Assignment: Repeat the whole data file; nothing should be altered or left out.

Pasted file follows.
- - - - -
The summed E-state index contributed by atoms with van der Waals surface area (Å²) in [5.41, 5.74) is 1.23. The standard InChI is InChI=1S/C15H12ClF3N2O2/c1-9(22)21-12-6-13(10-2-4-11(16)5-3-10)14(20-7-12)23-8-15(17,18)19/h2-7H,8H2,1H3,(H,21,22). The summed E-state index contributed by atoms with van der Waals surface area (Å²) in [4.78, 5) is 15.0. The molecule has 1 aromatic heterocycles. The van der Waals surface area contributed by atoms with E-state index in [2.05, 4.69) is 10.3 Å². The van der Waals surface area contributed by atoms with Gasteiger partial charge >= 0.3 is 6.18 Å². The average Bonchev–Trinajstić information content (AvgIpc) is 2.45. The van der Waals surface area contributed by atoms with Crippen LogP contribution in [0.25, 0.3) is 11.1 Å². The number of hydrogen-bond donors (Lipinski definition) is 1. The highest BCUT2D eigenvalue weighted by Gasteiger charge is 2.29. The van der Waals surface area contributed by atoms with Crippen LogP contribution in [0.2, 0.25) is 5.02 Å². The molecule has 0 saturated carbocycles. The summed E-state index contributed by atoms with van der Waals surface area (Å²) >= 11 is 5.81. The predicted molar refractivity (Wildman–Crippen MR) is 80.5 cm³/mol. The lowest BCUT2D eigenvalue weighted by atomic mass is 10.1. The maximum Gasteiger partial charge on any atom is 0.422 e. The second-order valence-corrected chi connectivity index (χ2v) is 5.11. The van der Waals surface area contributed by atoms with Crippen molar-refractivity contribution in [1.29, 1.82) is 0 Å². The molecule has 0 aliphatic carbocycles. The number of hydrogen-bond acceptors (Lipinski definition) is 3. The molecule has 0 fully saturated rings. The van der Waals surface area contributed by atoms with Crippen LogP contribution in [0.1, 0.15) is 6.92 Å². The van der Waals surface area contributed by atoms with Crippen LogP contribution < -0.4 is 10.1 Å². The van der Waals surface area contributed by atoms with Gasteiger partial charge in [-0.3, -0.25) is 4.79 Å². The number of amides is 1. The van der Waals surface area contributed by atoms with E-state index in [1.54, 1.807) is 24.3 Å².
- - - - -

The summed E-state index contributed by atoms with van der Waals surface area (Å²) in [5.41, 5.74) is 1.23. The standard InChI is InChI=1S/C15H12ClF3N2O2/c1-9(22)21-12-6-13(10-2-4-11(16)5-3-10)14(20-7-12)23-8-15(17,18)19/h2-7H,8H2,1H3,(H,21,22). The summed E-state index contributed by atoms with van der Waals surface area (Å²) in [4.78, 5) is 15.0. The molecule has 1 aromatic heterocycles. The van der Waals surface area contributed by atoms with E-state index in [2.05, 4.69) is 10.3 Å². The van der Waals surface area contributed by atoms with Gasteiger partial charge >= 0.3 is 6.18 Å². The average Bonchev–Trinajstić information content (AvgIpc) is 2.45. The van der Waals surface area contributed by atoms with Crippen LogP contribution in [0.25, 0.3) is 11.1 Å². The number of hydrogen-bond donors (Lipinski definition) is 1. The highest BCUT2D eigenvalue weighted by Gasteiger charge is 2.29. The van der Waals surface area contributed by atoms with Crippen LogP contribution in [0.2, 0.25) is 5.02 Å². The molecule has 0 saturated carbocycles. The summed E-state index contributed by atoms with van der Waals surface area (Å²) >= 11 is 5.81. The predicted molar refractivity (Wildman–Crippen MR) is 80.5 cm³/mol. The lowest BCUT2D eigenvalue weighted by atomic mass is 10.1. The maximum Gasteiger partial charge on any atom is 0.422 e. The second-order valence-corrected chi connectivity index (χ2v) is 5.11. The van der Waals surface area contributed by atoms with Crippen molar-refractivity contribution in [1.29, 1.82) is 0 Å². The molecule has 0 aliphatic carbocycles. The number of hydrogen-bond acceptors (Lipinski definition) is 3. The molecule has 0 fully saturated rings. The van der Waals surface area contributed by atoms with Crippen LogP contribution in [0.1, 0.15) is 6.92 Å². The van der Waals surface area contributed by atoms with Crippen LogP contribution < -0.4 is 10.1 Å². The van der Waals surface area contributed by atoms with Gasteiger partial charge in [-0.3, -0.25) is 4.79 Å². The number of amides is 1. The van der Waals surface area contributed by atoms with E-state index in [1.54, 1.807) is 24.3 Å².